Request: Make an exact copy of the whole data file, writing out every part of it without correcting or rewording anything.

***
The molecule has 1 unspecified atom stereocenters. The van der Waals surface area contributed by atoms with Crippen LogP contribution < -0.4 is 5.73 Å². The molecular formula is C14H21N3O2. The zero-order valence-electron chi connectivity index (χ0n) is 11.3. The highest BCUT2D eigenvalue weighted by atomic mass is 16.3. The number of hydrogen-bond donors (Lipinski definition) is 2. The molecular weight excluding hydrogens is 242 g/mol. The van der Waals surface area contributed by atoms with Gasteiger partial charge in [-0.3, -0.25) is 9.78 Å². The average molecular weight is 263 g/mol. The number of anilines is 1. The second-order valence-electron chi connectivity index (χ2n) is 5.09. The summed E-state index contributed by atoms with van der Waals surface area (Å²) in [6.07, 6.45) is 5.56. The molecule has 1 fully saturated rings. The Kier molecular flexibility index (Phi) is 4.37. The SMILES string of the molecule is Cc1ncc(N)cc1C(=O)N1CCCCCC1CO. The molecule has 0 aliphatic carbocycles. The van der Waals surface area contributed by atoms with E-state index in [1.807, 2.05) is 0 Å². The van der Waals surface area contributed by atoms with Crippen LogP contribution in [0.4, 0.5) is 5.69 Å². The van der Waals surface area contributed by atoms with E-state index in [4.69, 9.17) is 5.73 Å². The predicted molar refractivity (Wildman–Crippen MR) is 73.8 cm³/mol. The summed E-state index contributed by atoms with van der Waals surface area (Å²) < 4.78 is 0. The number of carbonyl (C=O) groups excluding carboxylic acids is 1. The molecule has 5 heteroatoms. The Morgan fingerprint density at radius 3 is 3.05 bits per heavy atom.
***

The molecule has 1 unspecified atom stereocenters. The van der Waals surface area contributed by atoms with Crippen LogP contribution < -0.4 is 5.73 Å². The molecular formula is C14H21N3O2. The zero-order valence-electron chi connectivity index (χ0n) is 11.3. The highest BCUT2D eigenvalue weighted by atomic mass is 16.3. The number of hydrogen-bond donors (Lipinski definition) is 2. The molecular weight excluding hydrogens is 242 g/mol. The van der Waals surface area contributed by atoms with Gasteiger partial charge in [-0.3, -0.25) is 9.78 Å². The average molecular weight is 263 g/mol. The number of anilines is 1. The second-order valence-electron chi connectivity index (χ2n) is 5.09. The summed E-state index contributed by atoms with van der Waals surface area (Å²) in [6.07, 6.45) is 5.56. The molecule has 1 fully saturated rings. The Kier molecular flexibility index (Phi) is 4.37. The SMILES string of the molecule is Cc1ncc(N)cc1C(=O)N1CCCCCC1CO. The molecule has 0 aliphatic carbocycles. The van der Waals surface area contributed by atoms with E-state index in [1.807, 2.05) is 0 Å². The van der Waals surface area contributed by atoms with Crippen LogP contribution in [0.4, 0.5) is 5.69 Å². The van der Waals surface area contributed by atoms with E-state index in [4.69, 9.17) is 5.73 Å². The predicted molar refractivity (Wildman–Crippen MR) is 73.8 cm³/mol. The summed E-state index contributed by atoms with van der Waals surface area (Å²) < 4.78 is 0. The number of carbonyl (C=O) groups excluding carboxylic acids is 1. The molecule has 5 heteroatoms. The Morgan fingerprint density at radius 3 is 3.05 bits per heavy atom.